P. S. Suryanarayana
SINGAPORE: Myanmar's celebrated democracy campaigner Aung San Suu Kyi on Thursday slammed the military rulers for promulgating “biased electoral laws”.
It was “shameful” that the centrepiece of the junta's sheaf of five poll-related decrees was crafted “against one person,” said Ms. Suu Kyi. She was referring to herself in comments that she conveyed to her political associate and spokesman of her National League for Democracy (NLD) Nyan Win.
The Nobel Peace laureate is serving an 18-month term of house arrest in Yangon. In all, she has so far spent over 14 years in various forms of detention, including some time in prison, in the two decades since her party won a landslide in Myanmar's last general election. However, the military rulers did not transfer power to her. Two of the new “poll laws,” outlining the norms for “national parliamentary elections” at an unspecified time this year, were promulgated on Thursday. Two other decrees, one on the constitution of an election commission and the other relating to the registration of political parties, were published earlier this week. These four documents, all formulated by the junta, cover the entire gamut of Ms. Suu Kyi's political domain.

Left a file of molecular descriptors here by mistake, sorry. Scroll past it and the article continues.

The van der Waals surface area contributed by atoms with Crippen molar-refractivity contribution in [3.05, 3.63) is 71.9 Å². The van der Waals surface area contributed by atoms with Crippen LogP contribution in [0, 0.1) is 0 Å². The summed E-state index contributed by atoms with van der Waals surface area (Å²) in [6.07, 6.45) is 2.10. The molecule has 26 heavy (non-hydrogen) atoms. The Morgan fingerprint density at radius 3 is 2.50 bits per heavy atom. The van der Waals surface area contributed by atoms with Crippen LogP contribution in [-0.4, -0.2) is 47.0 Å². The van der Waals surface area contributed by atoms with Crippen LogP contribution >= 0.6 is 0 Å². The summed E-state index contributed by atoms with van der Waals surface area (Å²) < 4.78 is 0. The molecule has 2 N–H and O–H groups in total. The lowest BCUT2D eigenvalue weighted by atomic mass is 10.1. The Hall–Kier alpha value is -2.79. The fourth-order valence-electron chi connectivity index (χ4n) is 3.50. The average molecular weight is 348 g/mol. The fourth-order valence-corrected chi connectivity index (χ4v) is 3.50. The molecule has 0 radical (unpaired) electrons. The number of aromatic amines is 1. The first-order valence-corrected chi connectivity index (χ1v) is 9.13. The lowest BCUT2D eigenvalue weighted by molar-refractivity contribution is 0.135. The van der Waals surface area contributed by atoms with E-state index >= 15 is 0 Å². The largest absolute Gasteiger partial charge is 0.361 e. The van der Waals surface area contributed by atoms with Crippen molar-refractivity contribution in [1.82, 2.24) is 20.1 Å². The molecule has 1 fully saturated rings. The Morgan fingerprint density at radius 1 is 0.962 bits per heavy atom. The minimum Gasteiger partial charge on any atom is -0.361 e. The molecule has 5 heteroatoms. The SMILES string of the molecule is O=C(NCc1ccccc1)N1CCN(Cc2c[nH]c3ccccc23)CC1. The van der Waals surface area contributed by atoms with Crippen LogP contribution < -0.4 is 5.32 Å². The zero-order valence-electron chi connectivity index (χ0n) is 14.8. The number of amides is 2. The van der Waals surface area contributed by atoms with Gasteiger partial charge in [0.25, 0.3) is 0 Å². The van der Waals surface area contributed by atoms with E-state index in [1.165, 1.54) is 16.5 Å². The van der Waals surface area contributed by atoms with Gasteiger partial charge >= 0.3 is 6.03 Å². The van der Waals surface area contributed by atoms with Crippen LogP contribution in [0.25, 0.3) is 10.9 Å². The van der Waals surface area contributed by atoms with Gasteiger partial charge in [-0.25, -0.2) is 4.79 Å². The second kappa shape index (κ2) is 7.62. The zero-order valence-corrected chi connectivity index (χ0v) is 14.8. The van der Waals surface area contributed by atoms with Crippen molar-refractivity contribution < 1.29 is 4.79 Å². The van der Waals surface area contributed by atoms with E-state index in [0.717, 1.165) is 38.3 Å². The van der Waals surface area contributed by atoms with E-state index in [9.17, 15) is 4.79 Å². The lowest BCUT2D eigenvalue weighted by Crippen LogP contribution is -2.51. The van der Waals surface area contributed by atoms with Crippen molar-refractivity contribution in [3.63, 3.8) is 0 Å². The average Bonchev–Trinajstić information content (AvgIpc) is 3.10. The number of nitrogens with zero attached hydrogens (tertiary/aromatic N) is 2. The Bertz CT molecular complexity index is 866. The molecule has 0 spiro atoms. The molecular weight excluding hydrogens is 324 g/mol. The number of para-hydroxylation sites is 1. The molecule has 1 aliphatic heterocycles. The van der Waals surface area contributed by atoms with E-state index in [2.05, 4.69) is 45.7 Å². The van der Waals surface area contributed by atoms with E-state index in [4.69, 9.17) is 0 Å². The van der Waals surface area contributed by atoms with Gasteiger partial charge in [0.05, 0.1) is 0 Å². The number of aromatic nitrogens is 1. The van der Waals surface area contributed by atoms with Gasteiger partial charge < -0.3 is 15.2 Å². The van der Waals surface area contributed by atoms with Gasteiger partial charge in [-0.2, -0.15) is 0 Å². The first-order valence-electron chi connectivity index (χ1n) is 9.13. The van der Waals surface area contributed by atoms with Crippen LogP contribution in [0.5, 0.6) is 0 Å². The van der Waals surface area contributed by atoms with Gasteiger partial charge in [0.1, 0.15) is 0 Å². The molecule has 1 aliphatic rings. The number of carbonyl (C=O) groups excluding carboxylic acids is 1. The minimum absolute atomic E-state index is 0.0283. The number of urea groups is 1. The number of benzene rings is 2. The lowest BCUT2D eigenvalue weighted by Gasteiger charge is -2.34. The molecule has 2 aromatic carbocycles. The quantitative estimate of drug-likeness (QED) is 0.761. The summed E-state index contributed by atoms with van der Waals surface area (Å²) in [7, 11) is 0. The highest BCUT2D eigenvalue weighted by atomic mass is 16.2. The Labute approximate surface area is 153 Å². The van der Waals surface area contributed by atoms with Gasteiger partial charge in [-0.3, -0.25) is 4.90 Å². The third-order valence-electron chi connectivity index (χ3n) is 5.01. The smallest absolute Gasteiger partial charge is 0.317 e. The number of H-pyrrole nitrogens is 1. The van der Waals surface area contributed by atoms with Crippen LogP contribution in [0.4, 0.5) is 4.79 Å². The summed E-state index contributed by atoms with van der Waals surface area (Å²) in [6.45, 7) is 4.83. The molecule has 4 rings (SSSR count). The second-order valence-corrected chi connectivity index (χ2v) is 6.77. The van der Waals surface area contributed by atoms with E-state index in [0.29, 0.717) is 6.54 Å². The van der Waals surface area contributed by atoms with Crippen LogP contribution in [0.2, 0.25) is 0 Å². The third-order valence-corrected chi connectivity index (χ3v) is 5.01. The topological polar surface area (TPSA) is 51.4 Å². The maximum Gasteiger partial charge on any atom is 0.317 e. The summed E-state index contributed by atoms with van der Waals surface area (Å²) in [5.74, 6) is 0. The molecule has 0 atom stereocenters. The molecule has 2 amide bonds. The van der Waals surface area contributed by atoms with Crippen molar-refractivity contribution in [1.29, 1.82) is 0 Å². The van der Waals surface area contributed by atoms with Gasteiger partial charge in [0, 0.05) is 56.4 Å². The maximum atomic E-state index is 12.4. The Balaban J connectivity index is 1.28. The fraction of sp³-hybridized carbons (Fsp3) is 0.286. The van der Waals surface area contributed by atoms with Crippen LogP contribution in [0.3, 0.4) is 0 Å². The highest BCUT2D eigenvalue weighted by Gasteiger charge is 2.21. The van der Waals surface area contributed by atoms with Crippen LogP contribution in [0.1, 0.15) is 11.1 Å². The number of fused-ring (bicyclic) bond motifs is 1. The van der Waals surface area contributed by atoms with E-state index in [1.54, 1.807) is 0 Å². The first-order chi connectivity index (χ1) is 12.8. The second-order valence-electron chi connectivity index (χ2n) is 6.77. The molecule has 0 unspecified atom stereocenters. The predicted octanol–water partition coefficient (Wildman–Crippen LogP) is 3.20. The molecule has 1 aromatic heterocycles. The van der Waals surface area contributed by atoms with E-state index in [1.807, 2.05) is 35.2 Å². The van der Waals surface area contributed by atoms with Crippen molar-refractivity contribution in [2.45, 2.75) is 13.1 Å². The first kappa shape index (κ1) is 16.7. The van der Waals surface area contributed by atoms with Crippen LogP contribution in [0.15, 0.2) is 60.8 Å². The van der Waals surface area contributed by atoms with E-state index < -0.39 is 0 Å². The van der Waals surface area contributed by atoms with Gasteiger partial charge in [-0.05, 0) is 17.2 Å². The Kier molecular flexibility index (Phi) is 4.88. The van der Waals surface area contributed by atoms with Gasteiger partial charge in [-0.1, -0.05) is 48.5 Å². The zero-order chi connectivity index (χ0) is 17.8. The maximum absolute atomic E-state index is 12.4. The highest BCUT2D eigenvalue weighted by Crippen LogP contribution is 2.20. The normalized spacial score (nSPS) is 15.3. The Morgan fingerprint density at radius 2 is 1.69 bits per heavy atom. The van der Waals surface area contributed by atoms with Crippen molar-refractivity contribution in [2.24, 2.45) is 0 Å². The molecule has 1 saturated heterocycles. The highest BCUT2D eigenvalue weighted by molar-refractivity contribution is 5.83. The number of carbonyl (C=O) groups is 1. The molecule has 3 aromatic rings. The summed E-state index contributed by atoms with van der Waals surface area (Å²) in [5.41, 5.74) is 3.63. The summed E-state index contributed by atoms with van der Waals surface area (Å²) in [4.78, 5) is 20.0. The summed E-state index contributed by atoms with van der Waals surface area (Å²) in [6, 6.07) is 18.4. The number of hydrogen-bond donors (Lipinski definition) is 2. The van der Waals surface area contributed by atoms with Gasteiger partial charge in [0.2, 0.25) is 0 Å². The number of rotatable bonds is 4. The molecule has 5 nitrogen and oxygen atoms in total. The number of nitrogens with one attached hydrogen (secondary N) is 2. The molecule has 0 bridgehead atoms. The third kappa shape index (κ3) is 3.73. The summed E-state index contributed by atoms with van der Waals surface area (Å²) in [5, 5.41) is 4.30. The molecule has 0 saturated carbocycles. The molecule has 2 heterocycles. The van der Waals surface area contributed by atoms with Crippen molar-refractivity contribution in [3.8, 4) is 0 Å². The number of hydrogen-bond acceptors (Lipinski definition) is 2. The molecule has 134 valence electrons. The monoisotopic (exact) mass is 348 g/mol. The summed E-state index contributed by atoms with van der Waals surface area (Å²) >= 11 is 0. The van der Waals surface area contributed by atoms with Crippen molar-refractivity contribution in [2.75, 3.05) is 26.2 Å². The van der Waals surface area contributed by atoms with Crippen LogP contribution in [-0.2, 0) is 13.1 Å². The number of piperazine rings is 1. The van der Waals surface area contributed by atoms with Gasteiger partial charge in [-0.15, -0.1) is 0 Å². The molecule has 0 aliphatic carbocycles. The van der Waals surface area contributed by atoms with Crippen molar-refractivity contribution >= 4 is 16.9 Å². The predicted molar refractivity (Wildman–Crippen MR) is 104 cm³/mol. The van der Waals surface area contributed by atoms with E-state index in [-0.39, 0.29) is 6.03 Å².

Mr. Nyan Win told The Hindu over the telephone from Yangon that the new poll norms would disqualify her as a leader and member of the NLD. Under these decrees, no person convicted and sentenced by a court on any matter could be a member of a political party. Also, the parties with such members would attract dissolution.
Ms. Suu Kyi's detention is based on the junta's executive fiat which reduced her court sentence of a three-year rigorous imprisonment. She was found “guilty” of violating the restrictions imposed on her during the previous term of house arrest. And, the appeals against her conviction have failed. The 2008 Constitution has already disqualified Ms. Suu Kyi for high office on the ground that her late husband was a foreigner. This basic statute, under which the junta has now promised polls, was endorsed in a referendum held when Myanmar was still reeling under the impact of Cyclone Nargis.